xpi

VideoLAN Web Plugin: xpi vs crx

Tuesday, April 27th, 2010 | Hardware, Opensource, Software Development, Uncategorized, Web | Comments

One of the main issue while preparing streaming solution is answering the obnoxious question:

  • Question: Is possible to use the service through a browser?
  • Answer: No, rtsp isn’t* http, a browser isn’t a tool for accessing any network content.
  • * Actually would be neat having rtsp support within the video tag but that’s yet another large can of worms

Once you say that you have half of your audience leaving. Non technical people is too much used to consider the browser the one and only key to internet. The remaining ones will ask something along those lines:

  • Question: My target user is a complete idiottechnically impairednaive and unaccustomed and could not be confronted with the hassle of a complex installation procedure, is there something that fits the bill?
  • Answer: VideoLAN Web Plugin

Usually that makes some people happy since it’s something they actually know or at least they have heard about. Some might start complaining since they experienced an old version and well it crashed a lot. What would you be beware of is the following one:

  • Question: Actually I need to install the VideoLAN Web Plugin and it requires attention, isn’t there a quicker route?
  • Answer: Yes xpi an crx for Firefox an Chrome

Ok, that answer is more or less from the future and it’s the main subject of this post: Seamless bundling something as big and complex as vlc and make our non tecnical and naive target user happy.

I picked the VideoLAN web plugin since it is actually quite good already, has a nice javascript interface to let you do _lots_ of nice stuff and there are people actually working on it. Additional points since it is available on windows and MacOSX. Some time ago I investigated how to use the extension facility of firefox to have the fabled “one click” install. The current way is quite straightforward and has already landed in the vlc git tree for the curious and lazy:

<RDF xmlns="http://www.w3.org/1999/02/22-rdf-syntax-ns#" xmlns:em="http://www.mozilla.org/2004/em-rdf#">
  <Description about="urn:mozilla:install-manifest">
    <em:id>vlc-plugin@videolan.org</em:id>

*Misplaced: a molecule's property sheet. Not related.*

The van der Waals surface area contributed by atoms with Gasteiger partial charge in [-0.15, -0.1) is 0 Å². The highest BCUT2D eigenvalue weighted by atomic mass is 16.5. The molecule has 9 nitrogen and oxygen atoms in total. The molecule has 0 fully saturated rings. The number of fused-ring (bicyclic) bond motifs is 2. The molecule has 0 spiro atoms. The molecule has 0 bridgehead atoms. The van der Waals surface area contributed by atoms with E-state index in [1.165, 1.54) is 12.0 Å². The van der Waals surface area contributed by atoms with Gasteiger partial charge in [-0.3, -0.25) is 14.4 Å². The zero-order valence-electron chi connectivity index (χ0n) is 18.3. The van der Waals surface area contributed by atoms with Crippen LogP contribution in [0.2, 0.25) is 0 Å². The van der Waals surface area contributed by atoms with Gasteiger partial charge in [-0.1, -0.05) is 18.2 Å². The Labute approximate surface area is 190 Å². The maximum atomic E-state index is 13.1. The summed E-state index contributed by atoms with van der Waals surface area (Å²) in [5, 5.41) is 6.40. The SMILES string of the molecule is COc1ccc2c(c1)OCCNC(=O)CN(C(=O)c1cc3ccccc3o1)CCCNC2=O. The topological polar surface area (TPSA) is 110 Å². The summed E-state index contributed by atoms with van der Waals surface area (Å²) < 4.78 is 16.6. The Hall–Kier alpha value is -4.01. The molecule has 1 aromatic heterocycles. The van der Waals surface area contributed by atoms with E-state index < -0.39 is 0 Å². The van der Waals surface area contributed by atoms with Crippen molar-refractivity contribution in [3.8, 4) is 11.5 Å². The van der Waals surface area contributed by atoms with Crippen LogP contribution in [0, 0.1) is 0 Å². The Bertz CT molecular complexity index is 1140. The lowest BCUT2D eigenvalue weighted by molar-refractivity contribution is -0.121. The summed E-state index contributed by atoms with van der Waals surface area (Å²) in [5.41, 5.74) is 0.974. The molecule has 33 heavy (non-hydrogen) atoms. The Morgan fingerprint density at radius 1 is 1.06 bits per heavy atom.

<em:name>VideoLAN</em:name>
    <em:version>1.2.0-git</em:version>
    <em:targetApplication>
      <Description>
        <em:id>{ec8030f7-c20a-464f-9b0e-13a3a9e97384}</em:id>
        <em:minVersion>1.5</em:minVersion>
        <em:maxVersion>3.6.*</em:maxVersion>
      </Description>
    </em:targetApplication>
  </Description>
</RDF>

Putting that as install.rdf in a zip containing a directory called plugins with libvlc, it’s modules and obviously the npapi plugin does the trick quite well.

Chrome now has something similar and it seems also easier so that’s what I put in the manifest.json:

{
"name": "VideoLAN",
"version": "1.2.0.99",
"description": "VideoLan Web Plugin Bundle",
"plugins": [{"path":"plugins/npvlc.dll", "public":true }]
}

Looks simpler and neater, isn’t it? Now we get to the problematic part about chrome extension packaging:

It is mostly a zip BUT you have to prepend to it a small header with more or less just the signature.

You can do that either by using chrome built-in facility or by a small ruby script. Reimplementing the same logic in Makefile using openssl is an option, for now I’ll stick with crxmake.

Then first test build for win32 are available as xpi and crx hosted on lscube.org as usual.

Sadly the crx file layout and the not so tolerant firefox xpi unpacker make impossible having a single zip containing both the manifest.xpi and the install.rdf served as xpi and crx.

by the way, wordpress really sucks

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